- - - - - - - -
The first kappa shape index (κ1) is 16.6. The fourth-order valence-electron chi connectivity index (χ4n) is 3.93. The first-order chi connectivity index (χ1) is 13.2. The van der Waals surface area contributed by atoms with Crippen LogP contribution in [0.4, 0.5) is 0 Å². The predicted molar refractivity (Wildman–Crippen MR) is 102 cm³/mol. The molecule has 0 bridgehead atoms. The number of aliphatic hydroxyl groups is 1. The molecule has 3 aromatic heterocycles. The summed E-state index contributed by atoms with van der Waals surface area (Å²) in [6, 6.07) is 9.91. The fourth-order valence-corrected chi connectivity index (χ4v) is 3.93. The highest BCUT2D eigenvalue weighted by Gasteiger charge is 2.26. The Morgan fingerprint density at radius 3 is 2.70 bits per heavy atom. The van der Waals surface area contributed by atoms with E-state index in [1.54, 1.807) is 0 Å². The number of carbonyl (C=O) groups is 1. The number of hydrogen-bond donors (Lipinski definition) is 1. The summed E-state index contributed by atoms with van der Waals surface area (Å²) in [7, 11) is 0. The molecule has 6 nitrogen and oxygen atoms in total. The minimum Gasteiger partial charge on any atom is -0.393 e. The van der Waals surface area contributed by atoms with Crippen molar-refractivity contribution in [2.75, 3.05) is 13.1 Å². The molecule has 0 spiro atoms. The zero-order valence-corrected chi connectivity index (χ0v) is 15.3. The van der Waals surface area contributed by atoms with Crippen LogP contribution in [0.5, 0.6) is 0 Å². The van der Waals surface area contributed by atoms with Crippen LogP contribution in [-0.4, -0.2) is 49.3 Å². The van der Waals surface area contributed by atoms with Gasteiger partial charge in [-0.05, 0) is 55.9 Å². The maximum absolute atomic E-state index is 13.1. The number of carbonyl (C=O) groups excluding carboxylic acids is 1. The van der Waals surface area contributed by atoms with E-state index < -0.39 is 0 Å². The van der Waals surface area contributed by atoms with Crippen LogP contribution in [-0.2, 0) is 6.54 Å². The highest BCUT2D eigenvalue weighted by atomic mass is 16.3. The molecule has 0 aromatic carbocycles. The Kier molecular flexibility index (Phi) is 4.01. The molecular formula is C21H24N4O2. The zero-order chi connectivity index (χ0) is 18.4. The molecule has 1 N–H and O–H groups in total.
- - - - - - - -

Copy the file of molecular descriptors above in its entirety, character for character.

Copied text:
The first kappa shape index (κ1) is 16.6. The fourth-order valence-electron chi connectivity index (χ4n) is 3.93. The first-order chi connectivity index (χ1) is 13.2. The van der Waals surface area contributed by atoms with Crippen LogP contribution in [0.4, 0.5) is 0 Å². The predicted molar refractivity (Wildman–Crippen MR) is 102 cm³/mol. The molecule has 0 bridgehead atoms. The number of aliphatic hydroxyl groups is 1. The molecule has 3 aromatic heterocycles. The summed E-state index contributed by atoms with van der Waals surface area (Å²) in [6, 6.07) is 9.91. The fourth-order valence-corrected chi connectivity index (χ4v) is 3.93. The highest BCUT2D eigenvalue weighted by Gasteiger charge is 2.26. The Morgan fingerprint density at radius 3 is 2.70 bits per heavy atom. The van der Waals surface area contributed by atoms with E-state index in [1.54, 1.807) is 0 Å². The number of carbonyl (C=O) groups is 1. The number of hydrogen-bond donors (Lipinski definition) is 1. The summed E-state index contributed by atoms with van der Waals surface area (Å²) in [7, 11) is 0. The molecule has 6 nitrogen and oxygen atoms in total. The minimum Gasteiger partial charge on any atom is -0.393 e. The van der Waals surface area contributed by atoms with Crippen molar-refractivity contribution in [2.75, 3.05) is 13.1 Å². The molecule has 0 spiro atoms. The zero-order valence-corrected chi connectivity index (χ0v) is 15.3. The van der Waals surface area contributed by atoms with Crippen LogP contribution in [0.5, 0.6) is 0 Å². The van der Waals surface area contributed by atoms with Crippen LogP contribution in [-0.4, -0.2) is 49.3 Å². The van der Waals surface area contributed by atoms with Gasteiger partial charge in [-0.05, 0) is 55.9 Å². The maximum absolute atomic E-state index is 13.1. The number of carbonyl (C=O) groups excluding carboxylic acids is 1. The van der Waals surface area contributed by atoms with E-state index < -0.39 is 0 Å². The van der Waals surface area contributed by atoms with Crippen LogP contribution in [-0.2, 0) is 6.54 Å². The highest BCUT2D eigenvalue weighted by atomic mass is 16.3. The molecule has 0 aromatic carbocycles. The Kier molecular flexibility index (Phi) is 4.01. The molecular formula is C21H24N4O2. The zero-order chi connectivity index (χ0) is 18.4. The molecule has 1 N–H and O–H groups in total.